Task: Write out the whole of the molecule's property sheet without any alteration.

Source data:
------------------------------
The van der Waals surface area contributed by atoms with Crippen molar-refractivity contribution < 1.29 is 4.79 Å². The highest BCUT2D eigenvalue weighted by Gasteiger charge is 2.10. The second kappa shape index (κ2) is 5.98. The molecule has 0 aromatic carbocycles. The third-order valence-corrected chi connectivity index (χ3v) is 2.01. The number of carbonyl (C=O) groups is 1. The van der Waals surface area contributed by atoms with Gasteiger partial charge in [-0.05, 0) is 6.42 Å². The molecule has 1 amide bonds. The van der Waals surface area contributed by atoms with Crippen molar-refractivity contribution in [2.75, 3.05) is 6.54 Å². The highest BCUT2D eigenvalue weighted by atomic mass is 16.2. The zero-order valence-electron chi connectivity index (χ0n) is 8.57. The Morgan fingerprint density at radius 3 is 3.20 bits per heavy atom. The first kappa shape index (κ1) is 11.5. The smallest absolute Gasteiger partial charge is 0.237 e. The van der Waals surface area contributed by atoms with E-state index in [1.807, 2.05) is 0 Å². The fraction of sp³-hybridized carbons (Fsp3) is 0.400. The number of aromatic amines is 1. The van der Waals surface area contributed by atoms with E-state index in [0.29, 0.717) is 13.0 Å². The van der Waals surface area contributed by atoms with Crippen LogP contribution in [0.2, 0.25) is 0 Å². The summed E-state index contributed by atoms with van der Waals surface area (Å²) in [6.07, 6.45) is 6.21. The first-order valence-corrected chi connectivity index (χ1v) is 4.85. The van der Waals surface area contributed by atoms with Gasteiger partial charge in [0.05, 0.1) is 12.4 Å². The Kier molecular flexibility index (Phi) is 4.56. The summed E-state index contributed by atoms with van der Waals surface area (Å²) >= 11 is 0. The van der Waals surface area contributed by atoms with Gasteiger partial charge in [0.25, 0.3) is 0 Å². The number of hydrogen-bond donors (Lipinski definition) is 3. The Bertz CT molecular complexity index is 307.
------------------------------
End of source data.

The van der Waals surface area contributed by atoms with Crippen molar-refractivity contribution < 1.29 is 4.79 Å². The highest BCUT2D eigenvalue weighted by Gasteiger charge is 2.10. The second kappa shape index (κ2) is 5.98. The molecule has 0 aromatic carbocycles. The third-order valence-corrected chi connectivity index (χ3v) is 2.01. The number of carbonyl (C=O) groups is 1. The van der Waals surface area contributed by atoms with Gasteiger partial charge in [-0.05, 0) is 6.42 Å². The molecule has 1 amide bonds. The van der Waals surface area contributed by atoms with Crippen molar-refractivity contribution in [2.75, 3.05) is 6.54 Å². The highest BCUT2D eigenvalue weighted by atomic mass is 16.2. The zero-order valence-electron chi connectivity index (χ0n) is 8.57. The Morgan fingerprint density at radius 3 is 3.20 bits per heavy atom. The first kappa shape index (κ1) is 11.5. The smallest absolute Gasteiger partial charge is 0.237 e. The van der Waals surface area contributed by atoms with E-state index in [1.807, 2.05) is 0 Å². The fraction of sp³-hybridized carbons (Fsp3) is 0.400. The number of aromatic amines is 1. The van der Waals surface area contributed by atoms with E-state index in [0.29, 0.717) is 13.0 Å². The van der Waals surface area contributed by atoms with Crippen LogP contribution in [0.2, 0.25) is 0 Å². The summed E-state index contributed by atoms with van der Waals surface area (Å²) in [6.07, 6.45) is 6.21. The first-order valence-corrected chi connectivity index (χ1v) is 4.85. The van der Waals surface area contributed by atoms with Gasteiger partial charge in [0.05, 0.1) is 12.4 Å². The Kier molecular flexibility index (Phi) is 4.56. The summed E-state index contributed by atoms with van der Waals surface area (Å²) >= 11 is 0. The van der Waals surface area contributed by atoms with Gasteiger partial charge in [0.25, 0.3) is 0 Å². The number of hydrogen-bond donors (Lipinski definition) is 3. The Bertz CT molecular complexity index is 307.